As explored in my last blog, significant coal-fired generation capacity retired between 2007 and 2016, and more of this retired coal capacity was cost-of-service compensated, compared to market (or merchant) compensated.
The U.S. DOE’s Notice of Proposed Rulemaking on Grid Resiliency focuses on subsidizing merchant coal and nuclear units in competitive markets (that also have capacity markets), fearing these power systems will become less resilient as resources with a 90-day supply of fuel on-site increasingly retire.
Assume for a minute DOE’s assertion that on-site fuel stockpiles are necessary for maintaining a resilient power grid (a highly contested assumption). If so, why isn’t there a complementary effort underway raising alarms about resiliency in regulated areas?
Looking forward, analysts predict greater coal capacity retirements in regulated areas, compared to retirements in competitive markets. For example, an April 2016 analysis by Charles Rivers Associates anticipates that most future coal plant retirements will be regulated units. Many of the units expected to retire are younger, cleaner, and more efficient compared to the coal plants that retired between 2007-2016. (See the figure 3 graphic in the blog intro)
Markets require resources to compete based on costs in near real-time. Winners and losers readily become apparent when exposed to competition, market price volatility, and in the absence of a ratepayer-funded safety net.
In regulated jurisdictions where state commissions, not markets, make choices about resource planning – typically through “Integrated Resource Planning” (IRP) processes – and ratepayers underwrite long-term investments, resource mix changes based on comparative economics of different technologies take a little longer to shake out.
At least 33 states require utilities to file IRPs. IRP processes typically incorporate a least-cost approach for meeting long-term forecasted energy demand that considers a variety of supply, transmission, and demand-side options. There may also be consideration of lifecycle costs, risks and uncertainties, and other factors such as environmental externalities and policy mandates (e.g. renewable portfolio standards). Stakeholders typically engage in the planning process too.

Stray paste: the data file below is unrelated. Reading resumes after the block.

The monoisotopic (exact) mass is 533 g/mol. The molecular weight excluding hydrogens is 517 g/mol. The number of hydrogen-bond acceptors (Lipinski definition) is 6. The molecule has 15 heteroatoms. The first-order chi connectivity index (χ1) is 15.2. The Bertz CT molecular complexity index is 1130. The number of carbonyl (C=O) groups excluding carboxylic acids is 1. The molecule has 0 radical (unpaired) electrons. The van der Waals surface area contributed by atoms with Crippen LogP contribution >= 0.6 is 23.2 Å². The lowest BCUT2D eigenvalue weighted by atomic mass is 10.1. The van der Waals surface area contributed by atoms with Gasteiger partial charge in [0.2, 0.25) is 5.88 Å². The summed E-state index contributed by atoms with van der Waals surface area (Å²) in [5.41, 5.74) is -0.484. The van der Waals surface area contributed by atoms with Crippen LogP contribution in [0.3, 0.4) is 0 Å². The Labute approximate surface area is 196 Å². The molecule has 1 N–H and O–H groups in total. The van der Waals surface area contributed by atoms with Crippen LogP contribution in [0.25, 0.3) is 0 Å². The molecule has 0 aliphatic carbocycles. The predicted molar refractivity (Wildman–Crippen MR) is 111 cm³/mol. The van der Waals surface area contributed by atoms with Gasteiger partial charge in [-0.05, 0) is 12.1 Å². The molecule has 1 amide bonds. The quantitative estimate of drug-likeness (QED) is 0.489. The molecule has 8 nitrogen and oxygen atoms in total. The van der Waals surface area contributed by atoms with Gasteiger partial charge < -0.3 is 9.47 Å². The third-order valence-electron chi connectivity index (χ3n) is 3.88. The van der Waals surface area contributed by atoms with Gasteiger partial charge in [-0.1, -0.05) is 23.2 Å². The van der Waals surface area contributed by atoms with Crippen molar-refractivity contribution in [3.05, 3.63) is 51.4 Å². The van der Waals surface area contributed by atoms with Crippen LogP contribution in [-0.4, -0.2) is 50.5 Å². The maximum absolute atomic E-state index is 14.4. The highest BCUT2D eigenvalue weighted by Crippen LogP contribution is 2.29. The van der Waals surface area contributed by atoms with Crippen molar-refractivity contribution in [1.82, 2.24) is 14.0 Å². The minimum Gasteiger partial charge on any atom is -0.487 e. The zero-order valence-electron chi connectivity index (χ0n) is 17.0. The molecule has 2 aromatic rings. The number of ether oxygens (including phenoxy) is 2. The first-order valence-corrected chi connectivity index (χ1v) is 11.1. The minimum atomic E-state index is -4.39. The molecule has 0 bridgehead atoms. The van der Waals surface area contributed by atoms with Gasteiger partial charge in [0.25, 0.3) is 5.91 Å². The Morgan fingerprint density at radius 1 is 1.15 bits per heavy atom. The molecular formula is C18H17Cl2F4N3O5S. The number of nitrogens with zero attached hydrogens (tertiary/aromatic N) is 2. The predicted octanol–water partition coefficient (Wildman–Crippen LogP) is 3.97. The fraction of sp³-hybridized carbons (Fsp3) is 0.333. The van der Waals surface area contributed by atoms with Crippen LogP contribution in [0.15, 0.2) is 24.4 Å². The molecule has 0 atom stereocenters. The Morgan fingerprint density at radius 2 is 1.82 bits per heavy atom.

So, if markets move quicker, why have we seen and expect to continue to see more coal retirements in cost-of-service areas?
The fact is there is much more regulated coal capacity compared to merchant coal capacity.
According to EIA data, of the 285,072 MWs of operating coal nameplate capacity in September 2017, 73% were from regulated units and only 26% were from merchant units, while the remainder were owned by industrial and commercial energy users.
So, the DOE’s resiliency focus on protecting merchant coal may be related to rapid market-based outcomes, a smaller baseline denominator of merchant coal capacity, and various limits on DOE’s jurisdiction.
The disconnection in this situation is significant.
DOE’s NOPR would provide subsidies for merchant coal plants to avoid retirement before the end of their useful lives, with wholesale electricity market consumers footing the bill. Here consumers would in theory be paying for greater resiliency, a potential value proposition.
Meanwhile, a cost-of-service regulated coal plant that retires before the end of its useful life (for example, when expected costs exceed expected revenues over the remaining useful life of the plant) may potentially be entitled to ratepayer recovery for the unamortized book value of the asset. Ratepayers may also be on the hook to pay for remediation and dismantling costs for these coal plants.
So, assuming the DOE fuel stockpile/resiliency theory is accurate, these captive ratepayers would be paying more for a less resilient system.
Are regulated power states somehow dropping the resiliency ball? Do regulated states not perceive the same resiliency threat?
The next blog in this series take’s a look at what utilities in regulated states are planning for the future.